But honey isn't about humans. It's the natural product made from bees—one of our planet's most important animals. Honey bees visit millions of blossoms in their lifetimes, making pollination of plants possible and collecting nectar to bring back to the hive.
Lucky for us, bees make more honey than their colony needs, and beekeepers remove the excess and bottle it. Just like they've been doing since the beginning of time.
Enjoy this honey quiz from the National Honey Board and see just how much you know about nature’s finest work.
1. How many flowers must honey bees tap to make one pound of honey?
2. How far does a hive of bees fly to bring you one pound of honey?
3. How much honey does the average worker honey bee make in her lifetime?
4. How fast does a honey bee fly?
5. How much honey would it take to fuel a bee's flight around the world?
6. What is mead?
7. How long have bees been producing honey from flowering plants?
8. What Scottish liqueur is made with honey?
9. How many sides does each honeycomb cell have?
10. What is the U.S. per capita consumption of honey?
11. What state is known as the beehive state?
12. How many wings does a honey bee have?
13. How many beekeepers are there in the United States?
14. How many honey-producing colonies of bees are there in the United States?
15. How many flowers does a honey bee visit during one collection trip?
16. How do honey bees communicate with one another?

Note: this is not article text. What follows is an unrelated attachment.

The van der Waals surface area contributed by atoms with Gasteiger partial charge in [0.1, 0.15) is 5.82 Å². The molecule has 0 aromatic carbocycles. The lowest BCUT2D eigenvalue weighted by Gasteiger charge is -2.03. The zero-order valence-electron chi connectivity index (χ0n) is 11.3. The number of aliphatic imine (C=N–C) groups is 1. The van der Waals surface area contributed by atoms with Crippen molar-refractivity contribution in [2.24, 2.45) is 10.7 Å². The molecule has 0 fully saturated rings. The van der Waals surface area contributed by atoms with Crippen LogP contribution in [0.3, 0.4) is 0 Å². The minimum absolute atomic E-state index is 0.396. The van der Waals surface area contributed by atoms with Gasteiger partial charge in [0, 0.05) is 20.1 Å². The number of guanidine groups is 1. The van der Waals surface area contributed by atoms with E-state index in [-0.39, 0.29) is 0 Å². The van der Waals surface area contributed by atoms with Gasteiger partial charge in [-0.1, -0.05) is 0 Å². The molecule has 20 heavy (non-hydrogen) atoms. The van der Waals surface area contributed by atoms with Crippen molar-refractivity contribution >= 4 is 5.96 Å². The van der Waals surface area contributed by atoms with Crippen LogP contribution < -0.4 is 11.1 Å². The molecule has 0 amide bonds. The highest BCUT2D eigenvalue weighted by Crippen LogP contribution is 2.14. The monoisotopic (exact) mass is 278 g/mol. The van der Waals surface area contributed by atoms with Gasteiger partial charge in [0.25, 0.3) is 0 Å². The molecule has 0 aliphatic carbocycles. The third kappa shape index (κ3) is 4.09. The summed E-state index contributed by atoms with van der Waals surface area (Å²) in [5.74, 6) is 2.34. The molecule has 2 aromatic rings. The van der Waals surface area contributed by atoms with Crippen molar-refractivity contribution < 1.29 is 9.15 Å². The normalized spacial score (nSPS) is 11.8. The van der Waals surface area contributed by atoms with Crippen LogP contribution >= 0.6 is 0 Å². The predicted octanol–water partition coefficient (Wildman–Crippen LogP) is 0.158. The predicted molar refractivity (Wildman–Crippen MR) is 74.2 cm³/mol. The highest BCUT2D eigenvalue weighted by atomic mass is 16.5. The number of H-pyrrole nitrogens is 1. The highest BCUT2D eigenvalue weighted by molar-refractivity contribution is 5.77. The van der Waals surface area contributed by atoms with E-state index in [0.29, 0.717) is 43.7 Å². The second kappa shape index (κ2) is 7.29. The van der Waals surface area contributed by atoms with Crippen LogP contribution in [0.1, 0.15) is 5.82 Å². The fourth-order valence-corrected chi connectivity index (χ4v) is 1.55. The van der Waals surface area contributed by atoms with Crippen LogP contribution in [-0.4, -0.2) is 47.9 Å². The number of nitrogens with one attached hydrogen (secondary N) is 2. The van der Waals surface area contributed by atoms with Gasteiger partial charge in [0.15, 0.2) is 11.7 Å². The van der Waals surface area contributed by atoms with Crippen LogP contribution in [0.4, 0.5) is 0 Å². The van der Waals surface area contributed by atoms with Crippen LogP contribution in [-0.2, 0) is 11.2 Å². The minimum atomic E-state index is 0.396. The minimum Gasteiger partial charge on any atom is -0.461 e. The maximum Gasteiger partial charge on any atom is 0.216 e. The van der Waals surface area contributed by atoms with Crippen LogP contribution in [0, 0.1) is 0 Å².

17. What does "super" mean to a beekeeper?
1. Two million. 2. Over 55,000 miles. 3. 1/12 teaspoon. 4. About 15 miles per hour. 5. About one ounce. 6. Honey wine. 7. 10-20 million years. 8. Drambuie. 9. Six. 10. On average, each person consumes about 1.3 pounds per year. 11. Utah. 12. Four. 13. USDA has estimated that there are between 139,600 and 212,000 beekeepers in the United States. Most are hobbyists with less than 25 hives. 14. The USDA estimates that there are approximately 2.68 million honey producing colonies. This estimate is based on beekeepers who managed five or more colonies in 2010. 15 50-100. 16. "Dancing." Honey bees do a dance which alerts other bees where nectar and pollen was located. The dance explains direction and distance. Bees also communicate with pheromones. 17. The super is the hive box in which honey is stored.
1Ullmann, Fritz (2003). Ullmann's Encyclopedia of Industrial Chemistry. John Wiley & Sons